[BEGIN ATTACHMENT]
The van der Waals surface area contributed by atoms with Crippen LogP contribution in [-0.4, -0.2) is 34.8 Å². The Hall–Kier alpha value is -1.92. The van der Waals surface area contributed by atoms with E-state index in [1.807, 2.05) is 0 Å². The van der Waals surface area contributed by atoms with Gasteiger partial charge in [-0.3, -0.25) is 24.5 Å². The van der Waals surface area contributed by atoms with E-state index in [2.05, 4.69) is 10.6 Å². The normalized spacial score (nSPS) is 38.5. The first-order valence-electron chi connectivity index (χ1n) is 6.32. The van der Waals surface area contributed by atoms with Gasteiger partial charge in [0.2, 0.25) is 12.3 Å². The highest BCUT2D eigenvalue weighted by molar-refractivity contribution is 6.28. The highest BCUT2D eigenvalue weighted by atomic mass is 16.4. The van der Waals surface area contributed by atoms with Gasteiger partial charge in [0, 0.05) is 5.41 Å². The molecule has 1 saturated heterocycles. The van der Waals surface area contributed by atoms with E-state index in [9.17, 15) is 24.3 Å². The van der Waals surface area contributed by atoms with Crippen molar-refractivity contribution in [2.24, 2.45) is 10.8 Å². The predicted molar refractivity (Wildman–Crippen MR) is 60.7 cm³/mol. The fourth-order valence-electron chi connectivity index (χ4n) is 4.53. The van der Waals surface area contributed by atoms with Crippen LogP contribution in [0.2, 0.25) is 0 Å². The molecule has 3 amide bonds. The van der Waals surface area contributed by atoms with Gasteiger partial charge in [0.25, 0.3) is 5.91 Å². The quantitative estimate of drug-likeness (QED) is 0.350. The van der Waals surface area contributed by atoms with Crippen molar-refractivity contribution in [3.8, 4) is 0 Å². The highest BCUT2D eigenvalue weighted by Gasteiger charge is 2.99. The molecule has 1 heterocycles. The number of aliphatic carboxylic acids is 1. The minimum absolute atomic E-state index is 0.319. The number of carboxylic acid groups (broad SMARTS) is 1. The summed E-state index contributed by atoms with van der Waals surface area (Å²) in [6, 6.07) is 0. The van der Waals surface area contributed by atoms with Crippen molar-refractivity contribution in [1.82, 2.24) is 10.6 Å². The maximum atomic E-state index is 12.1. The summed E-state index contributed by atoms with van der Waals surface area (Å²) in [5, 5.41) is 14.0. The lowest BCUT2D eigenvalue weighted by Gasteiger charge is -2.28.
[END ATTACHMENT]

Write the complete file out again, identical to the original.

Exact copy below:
The van der Waals surface area contributed by atoms with Crippen LogP contribution in [-0.4, -0.2) is 34.8 Å². The Hall–Kier alpha value is -1.92. The van der Waals surface area contributed by atoms with E-state index in [1.807, 2.05) is 0 Å². The van der Waals surface area contributed by atoms with Gasteiger partial charge in [-0.3, -0.25) is 24.5 Å². The van der Waals surface area contributed by atoms with E-state index in [2.05, 4.69) is 10.6 Å². The normalized spacial score (nSPS) is 38.5. The first-order valence-electron chi connectivity index (χ1n) is 6.32. The van der Waals surface area contributed by atoms with Gasteiger partial charge in [0.2, 0.25) is 12.3 Å². The highest BCUT2D eigenvalue weighted by molar-refractivity contribution is 6.28. The highest BCUT2D eigenvalue weighted by atomic mass is 16.4. The van der Waals surface area contributed by atoms with Gasteiger partial charge in [0, 0.05) is 5.41 Å². The molecule has 1 saturated heterocycles. The van der Waals surface area contributed by atoms with E-state index in [9.17, 15) is 24.3 Å². The van der Waals surface area contributed by atoms with Crippen molar-refractivity contribution in [2.24, 2.45) is 10.8 Å². The predicted molar refractivity (Wildman–Crippen MR) is 60.7 cm³/mol. The fourth-order valence-electron chi connectivity index (χ4n) is 4.53. The van der Waals surface area contributed by atoms with Crippen LogP contribution in [0.2, 0.25) is 0 Å². The molecule has 3 amide bonds. The van der Waals surface area contributed by atoms with Gasteiger partial charge in [0.25, 0.3) is 5.91 Å². The quantitative estimate of drug-likeness (QED) is 0.350. The van der Waals surface area contributed by atoms with Crippen molar-refractivity contribution in [3.8, 4) is 0 Å². The highest BCUT2D eigenvalue weighted by Gasteiger charge is 2.99. The molecule has 1 heterocycles. The number of aliphatic carboxylic acids is 1. The minimum absolute atomic E-state index is 0.319. The number of carboxylic acid groups (broad SMARTS) is 1. The summed E-state index contributed by atoms with van der Waals surface area (Å²) in [6, 6.07) is 0. The van der Waals surface area contributed by atoms with Crippen molar-refractivity contribution in [1.82, 2.24) is 10.6 Å². The maximum atomic E-state index is 12.1. The summed E-state index contributed by atoms with van der Waals surface area (Å²) in [5, 5.41) is 14.0. The lowest BCUT2D eigenvalue weighted by Gasteiger charge is -2.28.